Having finally gotten, and lost, their vote on a cost-of- living increase for members of Congress, rebellious sophomores Wednesday said they want to take some time before deciding whether to try to bring the issue up again this year.
"If a horse is dead, you have to make sure, and then you don't ride it," said Rep. Linda Smith, R-Wash. She later added, "We think it's over. We're trying to see if the horse is dead."
Another pay raise opponent, Rep. J.D. Hayworth, R-Ariz., said members want to see if there is a backlash in their districts before deciding whether to again offer amendments to block the raise. "If the American people want to revisit this issue, they'll let us know," he said.
But another pay raise opponent, Rep. Matt Salmon, R-Ariz., said he expects the issue to be raised again. "If we don't win today, I expect [it will be offered on] a number of other vehicles," he said.
On a procedural motion, the House voted 229-199 against an attempt by pay raise opponents to force an actual vote on canceling the salary boost. The vote split both parties, with 114 Republicans and 115 Democrats supporting the pay boost and 110 Republicans and 88 Democrats opposing it.
The GOP sophomores had been trying to force a vote on the issue for a week, ever since the House quickly passed the Treasury-Postal funding bill without a rule, making it difficult for them to offer the amendment. The sophomores eventually turned to an extremely complex procedural move, trying to defeat the previous question to block a motion to instruct conferees on the Treasury-Postal bill to insist on a House plan to provide $514,000 for the exploited child unit of the National Center for Missing and Exploited Children.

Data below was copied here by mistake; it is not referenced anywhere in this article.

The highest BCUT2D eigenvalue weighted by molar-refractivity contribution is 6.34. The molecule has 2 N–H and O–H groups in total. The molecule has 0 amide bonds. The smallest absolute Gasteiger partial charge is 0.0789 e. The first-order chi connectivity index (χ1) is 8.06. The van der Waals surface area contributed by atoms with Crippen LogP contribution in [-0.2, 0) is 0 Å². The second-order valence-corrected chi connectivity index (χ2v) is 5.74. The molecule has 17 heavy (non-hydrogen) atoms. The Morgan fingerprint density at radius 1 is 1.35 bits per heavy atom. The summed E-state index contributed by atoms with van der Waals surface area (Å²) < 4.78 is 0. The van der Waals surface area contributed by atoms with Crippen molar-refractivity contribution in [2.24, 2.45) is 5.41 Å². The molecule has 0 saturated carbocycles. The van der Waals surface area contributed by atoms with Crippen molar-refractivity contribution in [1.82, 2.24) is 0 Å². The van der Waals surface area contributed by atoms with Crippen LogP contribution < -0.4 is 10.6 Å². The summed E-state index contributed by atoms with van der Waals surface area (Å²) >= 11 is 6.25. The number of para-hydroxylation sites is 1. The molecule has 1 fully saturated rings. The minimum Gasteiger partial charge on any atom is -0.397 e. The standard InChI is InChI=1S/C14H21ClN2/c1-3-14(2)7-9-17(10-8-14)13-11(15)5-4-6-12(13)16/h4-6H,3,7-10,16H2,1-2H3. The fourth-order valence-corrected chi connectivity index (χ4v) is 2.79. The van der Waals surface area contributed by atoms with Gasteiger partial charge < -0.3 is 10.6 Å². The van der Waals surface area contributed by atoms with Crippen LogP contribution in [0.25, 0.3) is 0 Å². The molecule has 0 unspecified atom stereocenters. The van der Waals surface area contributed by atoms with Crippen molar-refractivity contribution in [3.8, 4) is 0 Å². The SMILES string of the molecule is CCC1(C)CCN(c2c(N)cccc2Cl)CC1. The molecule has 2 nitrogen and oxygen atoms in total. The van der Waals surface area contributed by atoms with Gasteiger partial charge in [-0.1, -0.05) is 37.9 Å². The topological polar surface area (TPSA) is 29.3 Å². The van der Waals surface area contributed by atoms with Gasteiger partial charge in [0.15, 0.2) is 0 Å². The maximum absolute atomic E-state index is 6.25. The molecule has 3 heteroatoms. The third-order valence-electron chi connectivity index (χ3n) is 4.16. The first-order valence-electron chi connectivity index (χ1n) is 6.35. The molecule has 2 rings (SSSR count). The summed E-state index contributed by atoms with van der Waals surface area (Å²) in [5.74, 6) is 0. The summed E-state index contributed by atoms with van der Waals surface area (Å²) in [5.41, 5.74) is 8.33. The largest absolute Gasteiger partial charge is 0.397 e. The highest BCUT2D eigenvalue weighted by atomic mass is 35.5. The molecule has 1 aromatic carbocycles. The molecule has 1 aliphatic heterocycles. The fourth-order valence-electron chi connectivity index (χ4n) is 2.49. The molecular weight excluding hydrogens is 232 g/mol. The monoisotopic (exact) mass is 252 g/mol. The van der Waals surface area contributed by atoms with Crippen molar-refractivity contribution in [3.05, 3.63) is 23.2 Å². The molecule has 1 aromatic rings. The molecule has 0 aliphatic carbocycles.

Regardless of whether pay increase opponents decide to directly fight the cost-of-living increase again, conferees on the Treasury-Postal bill will have to revisit the issue, since the Senate version of the Treasury bill cancels the cost-of-living boost.
Hayworth acknowledged that opponents of the pay hike had to spend a great deal of time figuring out how to offer their plan, and were unable to spend as much time as they would have liked gathering supporters. "The problem is we've had to bury our noses in the rules of the House, so we haven't been able to count votes," Hayworth said.
The debate on the cost-of-living increase was emotional, with Appropriations Chairman Livingston complaining that opponents were implying that Congress had not earned the reward.
Such arguments are a "disservice to this body and to the other body," Livingston said.
He said anyone who did not want the pay increase could simply give it to charity, adding that he was taking some risk in being an outspoken proponent of the pay boost.
"It is not politically wise for me to stand here and make this speech," he said.
Rep. Carrie Meek, D-Fla., said she resented the "self- flagellation against members of this Congress."
And Rep. Peter King, R-N.Y., said he is "proud to be a member of Congress," contending that if pay is not increased, the House would be filled with "whackos and millionaires."
But opponents blasted the process that led to a delay in the vote and questioned whether members deserved the additional money.
Hayworth said that "any increase in pay should be tied to performance," adding that other federal employees, such as military personnel, are underpaid.
Rep. Lynn Rivers, D-Mich., said pay raise supporters were trying to "shun public scrutiny."